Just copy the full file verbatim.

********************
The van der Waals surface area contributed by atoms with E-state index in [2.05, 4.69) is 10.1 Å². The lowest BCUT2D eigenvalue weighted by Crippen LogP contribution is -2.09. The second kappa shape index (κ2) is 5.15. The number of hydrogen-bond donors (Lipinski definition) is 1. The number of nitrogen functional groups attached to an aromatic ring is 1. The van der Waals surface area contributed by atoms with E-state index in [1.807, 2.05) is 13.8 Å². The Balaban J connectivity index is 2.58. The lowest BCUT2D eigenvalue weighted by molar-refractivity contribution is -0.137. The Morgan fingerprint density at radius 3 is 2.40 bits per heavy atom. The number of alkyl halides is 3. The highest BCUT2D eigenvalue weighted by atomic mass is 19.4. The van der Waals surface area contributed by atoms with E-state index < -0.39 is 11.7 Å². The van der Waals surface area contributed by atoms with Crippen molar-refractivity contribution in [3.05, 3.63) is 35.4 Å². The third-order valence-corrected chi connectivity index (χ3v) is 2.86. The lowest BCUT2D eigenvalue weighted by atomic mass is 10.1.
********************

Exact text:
The van der Waals surface area contributed by atoms with E-state index in [2.05, 4.69) is 10.1 Å². The lowest BCUT2D eigenvalue weighted by Crippen LogP contribution is -2.09. The second kappa shape index (κ2) is 5.15. The number of hydrogen-bond donors (Lipinski definition) is 1. The number of nitrogen functional groups attached to an aromatic ring is 1. The van der Waals surface area contributed by atoms with E-state index in [1.807, 2.05) is 13.8 Å². The Balaban J connectivity index is 2.58. The lowest BCUT2D eigenvalue weighted by molar-refractivity contribution is -0.137. The Morgan fingerprint density at radius 3 is 2.40 bits per heavy atom. The number of alkyl halides is 3. The highest BCUT2D eigenvalue weighted by atomic mass is 19.4. The van der Waals surface area contributed by atoms with E-state index < -0.39 is 11.7 Å². The van der Waals surface area contributed by atoms with Crippen molar-refractivity contribution in [3.05, 3.63) is 35.4 Å². The third-order valence-corrected chi connectivity index (χ3v) is 2.86. The lowest BCUT2D eigenvalue weighted by atomic mass is 10.1.